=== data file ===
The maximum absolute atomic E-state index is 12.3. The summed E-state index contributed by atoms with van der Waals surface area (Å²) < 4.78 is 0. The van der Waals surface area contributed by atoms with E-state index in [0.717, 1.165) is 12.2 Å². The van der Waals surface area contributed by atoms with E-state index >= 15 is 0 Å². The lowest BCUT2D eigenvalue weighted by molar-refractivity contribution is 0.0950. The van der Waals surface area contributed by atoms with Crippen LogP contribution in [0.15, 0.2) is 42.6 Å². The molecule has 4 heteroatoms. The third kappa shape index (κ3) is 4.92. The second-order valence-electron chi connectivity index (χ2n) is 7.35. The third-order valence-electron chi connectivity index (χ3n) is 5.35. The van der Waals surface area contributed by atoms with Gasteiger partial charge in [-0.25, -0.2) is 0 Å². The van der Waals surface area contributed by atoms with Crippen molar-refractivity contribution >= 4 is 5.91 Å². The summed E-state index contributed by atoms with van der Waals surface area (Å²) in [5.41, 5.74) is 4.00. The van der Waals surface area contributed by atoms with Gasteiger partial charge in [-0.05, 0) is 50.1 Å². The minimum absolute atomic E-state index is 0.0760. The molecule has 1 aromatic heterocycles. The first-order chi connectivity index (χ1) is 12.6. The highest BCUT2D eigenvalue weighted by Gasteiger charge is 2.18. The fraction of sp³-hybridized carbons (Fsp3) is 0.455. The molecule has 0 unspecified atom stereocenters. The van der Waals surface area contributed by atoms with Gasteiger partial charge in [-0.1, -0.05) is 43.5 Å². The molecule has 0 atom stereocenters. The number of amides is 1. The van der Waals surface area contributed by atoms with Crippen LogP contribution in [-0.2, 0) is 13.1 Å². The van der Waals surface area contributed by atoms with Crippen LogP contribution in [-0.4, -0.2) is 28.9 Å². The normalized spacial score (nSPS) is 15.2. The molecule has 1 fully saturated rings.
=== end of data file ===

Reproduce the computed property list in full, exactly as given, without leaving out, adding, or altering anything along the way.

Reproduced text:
The maximum absolute atomic E-state index is 12.3. The summed E-state index contributed by atoms with van der Waals surface area (Å²) < 4.78 is 0. The van der Waals surface area contributed by atoms with E-state index in [0.717, 1.165) is 12.2 Å². The van der Waals surface area contributed by atoms with E-state index >= 15 is 0 Å². The lowest BCUT2D eigenvalue weighted by molar-refractivity contribution is 0.0950. The van der Waals surface area contributed by atoms with Crippen LogP contribution in [0.15, 0.2) is 42.6 Å². The molecule has 4 heteroatoms. The third kappa shape index (κ3) is 4.92. The second-order valence-electron chi connectivity index (χ2n) is 7.35. The third-order valence-electron chi connectivity index (χ3n) is 5.35. The van der Waals surface area contributed by atoms with Gasteiger partial charge in [-0.25, -0.2) is 0 Å². The van der Waals surface area contributed by atoms with Crippen molar-refractivity contribution >= 4 is 5.91 Å². The summed E-state index contributed by atoms with van der Waals surface area (Å²) in [5.41, 5.74) is 4.00. The van der Waals surface area contributed by atoms with Gasteiger partial charge in [-0.05, 0) is 50.1 Å². The minimum absolute atomic E-state index is 0.0760. The molecule has 1 aromatic heterocycles. The first-order chi connectivity index (χ1) is 12.6. The highest BCUT2D eigenvalue weighted by Gasteiger charge is 2.18. The fraction of sp³-hybridized carbons (Fsp3) is 0.455. The molecule has 0 unspecified atom stereocenters. The van der Waals surface area contributed by atoms with Gasteiger partial charge in [-0.1, -0.05) is 43.5 Å². The molecule has 0 atom stereocenters. The number of amides is 1. The van der Waals surface area contributed by atoms with Crippen LogP contribution in [-0.2, 0) is 13.1 Å². The van der Waals surface area contributed by atoms with Crippen LogP contribution in [-0.4, -0.2) is 28.9 Å². The normalized spacial score (nSPS) is 15.2. The molecule has 1 fully saturated rings.